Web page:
Have you ever heard of the horizon problem? Ultra-energetic rays? Maybe even dark matter? These are just a few of the unexplainable modern scientific anomalies we desperately want to understand. You could call them the great mysteries of the universe. Almost a decade ago, these mysterious were yet to even be discovered, but our lust for the unknown fueled our search to answer the many questions of nature; leading us to many profound discoveries. As with all discoveries there is new knowledge, but with that knowledge comes more questions and understanding that becomes the new standard. The attitude expressed by Lewis Thomas in, Humanities and Science, of which I am in agreement with, states that sciences strongest aspects are a desire to understand the unknown without simultaneously losing the fun of discovery, but I refute that human ignorance is the root of how scientific material is improperly taught.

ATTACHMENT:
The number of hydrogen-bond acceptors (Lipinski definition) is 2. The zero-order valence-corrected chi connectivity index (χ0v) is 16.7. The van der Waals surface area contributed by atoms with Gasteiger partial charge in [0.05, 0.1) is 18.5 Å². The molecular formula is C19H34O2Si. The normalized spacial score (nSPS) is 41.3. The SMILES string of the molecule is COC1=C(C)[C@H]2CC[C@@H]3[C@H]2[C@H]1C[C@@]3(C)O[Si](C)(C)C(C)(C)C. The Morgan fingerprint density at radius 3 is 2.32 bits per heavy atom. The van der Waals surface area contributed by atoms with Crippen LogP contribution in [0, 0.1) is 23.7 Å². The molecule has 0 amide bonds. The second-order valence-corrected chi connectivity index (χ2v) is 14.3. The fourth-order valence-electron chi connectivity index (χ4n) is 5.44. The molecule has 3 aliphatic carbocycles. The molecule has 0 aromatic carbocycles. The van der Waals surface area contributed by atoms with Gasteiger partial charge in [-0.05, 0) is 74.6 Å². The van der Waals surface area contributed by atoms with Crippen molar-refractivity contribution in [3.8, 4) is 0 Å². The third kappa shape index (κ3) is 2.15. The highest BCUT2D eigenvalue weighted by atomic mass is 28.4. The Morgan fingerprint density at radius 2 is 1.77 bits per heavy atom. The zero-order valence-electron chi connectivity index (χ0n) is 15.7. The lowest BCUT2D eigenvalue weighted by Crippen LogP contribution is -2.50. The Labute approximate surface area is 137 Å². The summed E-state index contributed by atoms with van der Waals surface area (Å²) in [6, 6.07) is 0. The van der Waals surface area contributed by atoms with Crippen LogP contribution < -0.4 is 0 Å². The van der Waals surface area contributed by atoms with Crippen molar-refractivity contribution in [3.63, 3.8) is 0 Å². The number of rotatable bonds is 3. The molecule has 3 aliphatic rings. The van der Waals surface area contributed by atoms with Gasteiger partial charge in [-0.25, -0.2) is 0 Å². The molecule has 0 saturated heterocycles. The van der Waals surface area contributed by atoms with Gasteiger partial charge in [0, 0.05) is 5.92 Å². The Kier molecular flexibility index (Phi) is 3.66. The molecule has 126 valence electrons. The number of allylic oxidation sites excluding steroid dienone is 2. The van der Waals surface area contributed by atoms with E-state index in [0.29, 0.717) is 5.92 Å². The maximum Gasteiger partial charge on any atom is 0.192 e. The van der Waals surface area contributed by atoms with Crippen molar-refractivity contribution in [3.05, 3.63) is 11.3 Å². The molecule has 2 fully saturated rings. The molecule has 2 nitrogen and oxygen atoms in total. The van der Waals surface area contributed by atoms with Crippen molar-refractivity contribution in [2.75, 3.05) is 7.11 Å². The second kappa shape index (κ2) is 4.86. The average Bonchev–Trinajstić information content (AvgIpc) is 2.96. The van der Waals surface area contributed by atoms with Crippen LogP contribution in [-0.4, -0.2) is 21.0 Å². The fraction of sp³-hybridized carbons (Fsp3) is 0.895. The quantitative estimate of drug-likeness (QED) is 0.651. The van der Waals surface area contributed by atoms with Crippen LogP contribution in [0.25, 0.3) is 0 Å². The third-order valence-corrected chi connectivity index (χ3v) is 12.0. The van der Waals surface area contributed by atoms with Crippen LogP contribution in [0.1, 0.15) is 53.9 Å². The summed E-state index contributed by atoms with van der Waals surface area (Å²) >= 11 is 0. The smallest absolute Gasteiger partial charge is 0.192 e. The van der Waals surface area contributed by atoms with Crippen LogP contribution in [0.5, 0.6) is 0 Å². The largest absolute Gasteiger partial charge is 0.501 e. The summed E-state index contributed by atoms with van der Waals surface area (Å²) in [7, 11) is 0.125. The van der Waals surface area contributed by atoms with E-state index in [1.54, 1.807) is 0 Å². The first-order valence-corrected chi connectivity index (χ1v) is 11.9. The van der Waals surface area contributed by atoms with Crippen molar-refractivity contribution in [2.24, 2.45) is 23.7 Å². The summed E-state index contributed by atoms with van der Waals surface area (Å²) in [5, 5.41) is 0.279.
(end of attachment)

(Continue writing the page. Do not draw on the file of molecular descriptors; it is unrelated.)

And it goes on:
First, I agree that science holds great power in questions we do not yet understand and fully comprehend. Lewis Thomas presents a driving force for all scientists alike; the desire to make sense of the unknown. He begins by questioning how useful data can be without knowledge to interpret that data. With this approach, I feel that we should begin introducing some of the vast mysteries of the universe and odd anomalies that occur in the field of science as a precursor to formulaic calculation. By placing the calculations on hold, we can encourage student’s independent thought process and foster questioning behavior, which can lead to better interpretation and application of calculation later. With prior problems already entrenched as goals to be attained, students can better apply their classic scientific study to form solutions to such problems as dark matter. It gives context for the students to apply what they are learning to interesting real world problems. Like Lord Kelvin stated in the late nineteenth century, “When you can measure what you...
Please join StudyMode to read the full document